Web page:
- Special Sections
- Restaurant Guide
Two women stood beside a simple brick house, gazing fondly at the structure like an old friend.
For one woman, the house is her past. For the other, it is her future.
Clydie Hunsucker Beal, of Conover, grew up in the two-story house on N.C. 16. Her parents, Clyde and Ruby Hunsucker, built the house in 1948 after her father returned home from serving in World War II.
"He planted everything on the property," Beal said. "He said he wore out three shovels planting."
Beal and her three sisters grew up in the house, which has three bedrooms, a bathroom, a living room, a separate dining room and a basement.
But after Beal's parents moved out of the house and passed away, the property was vacant and eventually rezoned for commercial use.
Beal and her husband, Conover City Council member Don Beal, put the property up for sale with a commercial-zoned sign in the front yard.
That's when Brenda Lail fell in love with the house she calls "an English cottage that just drew me (in)."
Love at first sight
Lail lives in Taylorsville, but was passing through Conover in December 2009 on her way to a doctor's appointment. She saw the sign and pulled into the lot to call the listed number.
"I saw the 'Commercial For Sale' sign and I said 'Oh, what a beautiful home,'" Lail said. "I wondered if it would have to be torn down."
Lail called the Beal residence, and before long, discussion started about the possibility of moving the house.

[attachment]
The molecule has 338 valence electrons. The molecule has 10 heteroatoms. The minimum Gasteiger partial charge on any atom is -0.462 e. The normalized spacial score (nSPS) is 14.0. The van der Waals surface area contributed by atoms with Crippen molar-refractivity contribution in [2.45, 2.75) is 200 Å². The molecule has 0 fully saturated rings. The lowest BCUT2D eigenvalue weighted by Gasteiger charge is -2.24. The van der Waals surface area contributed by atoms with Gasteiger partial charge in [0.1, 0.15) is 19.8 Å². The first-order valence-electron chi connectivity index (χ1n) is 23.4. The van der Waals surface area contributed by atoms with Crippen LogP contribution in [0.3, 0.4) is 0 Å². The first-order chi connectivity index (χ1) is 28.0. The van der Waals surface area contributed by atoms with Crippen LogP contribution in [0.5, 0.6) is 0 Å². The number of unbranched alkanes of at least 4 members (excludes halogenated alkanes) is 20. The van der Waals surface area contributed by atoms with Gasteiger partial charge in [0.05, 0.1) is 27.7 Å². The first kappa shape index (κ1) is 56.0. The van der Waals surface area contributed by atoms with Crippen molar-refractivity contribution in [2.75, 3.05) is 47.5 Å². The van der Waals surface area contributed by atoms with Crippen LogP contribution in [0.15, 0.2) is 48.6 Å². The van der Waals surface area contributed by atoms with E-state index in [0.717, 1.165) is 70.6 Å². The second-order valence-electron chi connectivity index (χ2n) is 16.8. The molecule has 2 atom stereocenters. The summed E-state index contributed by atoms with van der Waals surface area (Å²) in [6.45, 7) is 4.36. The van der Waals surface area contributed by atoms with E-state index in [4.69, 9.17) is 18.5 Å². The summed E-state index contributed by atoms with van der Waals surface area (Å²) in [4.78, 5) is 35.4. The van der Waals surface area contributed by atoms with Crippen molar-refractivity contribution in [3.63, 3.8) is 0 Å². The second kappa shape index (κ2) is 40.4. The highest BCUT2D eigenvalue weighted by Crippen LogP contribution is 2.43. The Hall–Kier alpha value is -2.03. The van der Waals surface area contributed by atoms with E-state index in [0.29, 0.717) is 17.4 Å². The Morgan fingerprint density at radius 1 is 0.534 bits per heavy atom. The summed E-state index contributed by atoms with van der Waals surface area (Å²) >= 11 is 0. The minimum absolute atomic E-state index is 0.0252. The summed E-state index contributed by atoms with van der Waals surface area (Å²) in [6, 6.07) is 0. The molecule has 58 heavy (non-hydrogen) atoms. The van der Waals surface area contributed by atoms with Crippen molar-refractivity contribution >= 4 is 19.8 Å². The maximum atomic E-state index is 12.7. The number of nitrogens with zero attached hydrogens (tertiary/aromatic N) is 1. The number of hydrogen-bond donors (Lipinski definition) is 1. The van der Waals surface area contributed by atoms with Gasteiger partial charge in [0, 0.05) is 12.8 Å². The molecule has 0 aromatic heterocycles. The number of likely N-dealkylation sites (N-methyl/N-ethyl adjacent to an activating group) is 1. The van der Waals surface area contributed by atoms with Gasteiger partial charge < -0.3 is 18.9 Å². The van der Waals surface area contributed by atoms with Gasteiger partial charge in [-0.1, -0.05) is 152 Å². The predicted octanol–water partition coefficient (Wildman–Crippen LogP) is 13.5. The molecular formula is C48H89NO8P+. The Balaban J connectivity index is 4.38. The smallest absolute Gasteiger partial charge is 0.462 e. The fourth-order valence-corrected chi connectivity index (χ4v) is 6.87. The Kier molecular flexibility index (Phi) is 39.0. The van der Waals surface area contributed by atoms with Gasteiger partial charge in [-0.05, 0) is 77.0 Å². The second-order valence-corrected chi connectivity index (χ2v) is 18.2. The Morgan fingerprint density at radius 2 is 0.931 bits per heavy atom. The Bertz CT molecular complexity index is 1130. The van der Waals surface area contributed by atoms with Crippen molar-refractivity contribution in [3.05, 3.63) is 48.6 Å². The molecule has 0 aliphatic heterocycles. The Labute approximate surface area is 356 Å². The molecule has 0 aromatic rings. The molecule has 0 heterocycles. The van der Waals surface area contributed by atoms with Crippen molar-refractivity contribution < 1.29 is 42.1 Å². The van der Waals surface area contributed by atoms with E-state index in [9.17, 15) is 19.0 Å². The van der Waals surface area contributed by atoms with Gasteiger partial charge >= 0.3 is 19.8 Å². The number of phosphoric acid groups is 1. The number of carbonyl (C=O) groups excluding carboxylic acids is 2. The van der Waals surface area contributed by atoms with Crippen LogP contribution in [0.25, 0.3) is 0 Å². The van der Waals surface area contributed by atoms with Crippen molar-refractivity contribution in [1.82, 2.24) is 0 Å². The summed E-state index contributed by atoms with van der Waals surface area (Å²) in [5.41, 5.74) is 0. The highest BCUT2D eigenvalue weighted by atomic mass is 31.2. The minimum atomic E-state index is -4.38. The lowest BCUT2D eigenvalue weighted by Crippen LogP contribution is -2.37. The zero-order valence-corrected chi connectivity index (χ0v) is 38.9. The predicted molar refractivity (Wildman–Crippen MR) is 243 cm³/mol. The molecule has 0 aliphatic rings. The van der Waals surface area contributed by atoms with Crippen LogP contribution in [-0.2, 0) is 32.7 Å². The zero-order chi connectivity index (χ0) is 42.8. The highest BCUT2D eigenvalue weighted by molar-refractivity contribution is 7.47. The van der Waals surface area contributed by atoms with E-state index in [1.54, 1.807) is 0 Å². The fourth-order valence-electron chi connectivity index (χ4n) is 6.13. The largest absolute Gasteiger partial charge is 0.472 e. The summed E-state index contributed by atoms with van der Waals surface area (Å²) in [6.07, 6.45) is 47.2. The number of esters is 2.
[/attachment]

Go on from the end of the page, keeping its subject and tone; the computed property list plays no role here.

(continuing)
"I was tickled to death, because I sure wanted it saved," Beal said of hearing that Lail was interested in saving the house and moving it to Hickory.
Lail called a structure-moving company in Hickory who told her moving the 50-year-old home was impossible.
She refused to listen.
Lail called the company who moved the Cape Hatteras Lighthouse on Hatteras Island, and they suggested contacting Chuck Crouch, of the Crouch Brothers House Moving Contractors in Mooresville. Crouch and his team agreed to take on the project, and Beal couldn't have been more thrilled that her childhood home was going to have a new life.
"It's a new beginning for that house," Beal said. "It's a lot better than not saving it. It'll be fixed up."
Beal was so thankful to Lail for saving the house that she agreed to sell the structure for $1.
"I said, 'Oh my gosh, thank you,'" Lail said. "I hung up the phone and cried."
In return, Lail will pay the cost for filling in the land where Beal's former basement once was.
The big move
Motorists traveling toward Wal-Mart on N.C. 16 will notice major construction on the house, which is in the final stages before its big move to Hickory.
It took almost 18 months for the moving process, but the day has almost arrived. Beal and Lail estimate the move will happen Sunday, if all goes well.
The house will travel in two pieces to a lot behind the Bumgarner Gardens housing development near Springs Road in Hickory.
Beal was told the move will take about three hours to travel up N.C. 16 North to Hickory. The main part of the structure will be put on steel beams, and the house's roof will travel on the road in a flat-bed trailer.
The home's new location is owned by the family of Lail's husband, Tim. Much like the lot the house will soon be leaving, the new location will have trees surrounding the property's edge.
Lail estimated it will take about six months after the move to put final touches on the house, including a property addition, landscaping and decorating. In total, Lail estimated everything will cost about $200,000.
But those expenses are well spent, said Lail. She has big plans for her new home, including a reading nook for her grandchildren. She and Tim want to move in the house four months after the move and will start making, what was once the Hunsucker house, into the Lail home.
"Hopefully," Lail said, "it's gonna look like it has been there forever."